Lofty intentions 

The Abreact Performance Space is not the kind of place you’d expect to find in the bustling, flashy heart of Detroit’s Greektown. Floating above the mousaka and the rice and the slot machines and the strippers, the Abreact is nestled in a second-floor loft with views of the tourists and the beggars and the limos that are forever circling this stretch of East Lafayette and Beaubien.

There is no neon sign or searchlight marking the doorway, only a sign taped to the mail slot that reads, “Pull.” This instruction deposits you on the stairs, which lead to a living room (computer desk and aquarium, couches and chairs) full of milling people sipping out of Miller High Life cans. No ticket-takers (attendance is free) or ushers (that would be expensive) and apparently no stage, just a hipster pad in a high-rent section of town. People are sitting in chairs on the fire escape, enjoying a smoke, as an orange cat walks carefully on the window ledge. This isn’t going to be some Dada experiment where the patrons are the actors and the actors are the audience, is it? What is not immediately apparent is that behind a heavy curtain — which blends in seamlessly with the rest of the wall hangings and accoutrements — is where David Mamet’s play A Life in the Theatre will be performed.

Since 1998, the loft has been split in two by its occupants and former tenants to accommodate musical as well as theatrical productions. The director of the Abreact’s current show, Charles Reynolds, and his former roommate (now an actor in New York) decided that the best way to get on stage would be to build one. The theater’s small stage and seating for 50 (a comfortable collection of dining-room chairs, easy chairs and couches) is funky, functional and an ironic setting for Mamet’s tragic and funny character study of two actors, one old and one young, who share not only the stage every night but an uncomfortable friendship and rivalry as well.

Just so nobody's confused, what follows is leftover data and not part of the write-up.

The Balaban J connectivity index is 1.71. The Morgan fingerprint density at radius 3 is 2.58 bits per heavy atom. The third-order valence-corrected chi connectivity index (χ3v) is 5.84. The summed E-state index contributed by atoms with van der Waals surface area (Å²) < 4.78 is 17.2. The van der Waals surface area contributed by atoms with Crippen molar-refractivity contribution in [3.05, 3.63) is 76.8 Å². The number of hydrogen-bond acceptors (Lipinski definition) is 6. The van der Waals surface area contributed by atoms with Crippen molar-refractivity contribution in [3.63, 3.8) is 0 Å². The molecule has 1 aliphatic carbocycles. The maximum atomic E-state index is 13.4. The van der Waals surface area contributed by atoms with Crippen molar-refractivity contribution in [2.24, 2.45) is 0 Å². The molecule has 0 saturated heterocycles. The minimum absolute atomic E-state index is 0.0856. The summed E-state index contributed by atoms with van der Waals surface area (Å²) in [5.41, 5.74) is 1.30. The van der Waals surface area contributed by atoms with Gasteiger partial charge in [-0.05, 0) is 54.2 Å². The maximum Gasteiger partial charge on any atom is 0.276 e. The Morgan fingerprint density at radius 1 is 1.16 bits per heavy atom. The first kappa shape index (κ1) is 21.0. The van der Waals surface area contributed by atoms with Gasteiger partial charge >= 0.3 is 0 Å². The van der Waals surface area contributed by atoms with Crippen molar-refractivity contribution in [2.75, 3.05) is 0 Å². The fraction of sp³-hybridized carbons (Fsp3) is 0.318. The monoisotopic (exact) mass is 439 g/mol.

A Life in the Theatre is an early work of Mamet’s (first staged in 1977), and his ferocious wordplay — where everything said is riddled with lies and delusion — is on display. Everything true is just under the foggy surface, diffused with politeness and social etiquette and empty gesture. Putting two actors, liars by trade, into the claustrophobic confines of a backstage dressing room and having them go at it gives Mamet and the players at the Abreact a rich vein to mine. The result is a very funny, very knowing, and very jaundiced trip through the slow cruelties of loneliness, failure and old age.

The one-act play is set almost exclusively backstage at a repertory company that the older actor Robert (Alan Madlane) and his fellow actor John (Bryan Spangler) share after repeated performances of howlingly bad plays. Robert has volunteered, without much prodding, we suspect, to tutor and look after his younger cohort with endless pointers and monologues, crammed full of his musings on theater and acting and life and how “sound is like an odor” and how he has “made a fetish of my imperfections.” At first, John eagerly participates in this long-winded and pompous instruction, paying mind to Roberts’ way of doing things. As his opportunities grow, and phone calls alerting him to auditions interrupt his “education” from the “master,” John starts to pull away. He cares for the tired and alcoholic actor, but his budding career has no time for these bull sessions. He’s leaving the old man, and the old man knows it.

Director Charles Reynolds stages the “fake” plays by putting the actors’ backs to the “live” audience, facing a painting of an audience by artist Michael Mikolowski. This device is incredibly effective, putting all of us in that dark and lonely dressing room, privy to all the secrets and sins that spill out in affected King’s English. Madlane and Spangler nail each nuance of these desperate men, both radiating the ego and pose and silent suffering that both characters experience throughout the course of the play. In the silent role of Stage Manager, Jennifer House takes what could be a thankless part and imbues it with manic, vaudevillian schtick.

The Abreact may not serve shish kebabs or pans of flaming cheese, but it does serve up a tasty evening with A Life in the Theatre. And you don’t have to wait in line for an hour to get it.

 

A Life in the Theatre is playing at the Abreact Performance Space (442 E. Lafayette, just west of Beaubien, above the Loco Bar & Grill) on Fridays and Saturdays at 8 p.m. until May 1. For reservations call 313-378-5404.

Dan DeMaggio writes regularly for Metro Times. E-mail letters@metrotimes.com

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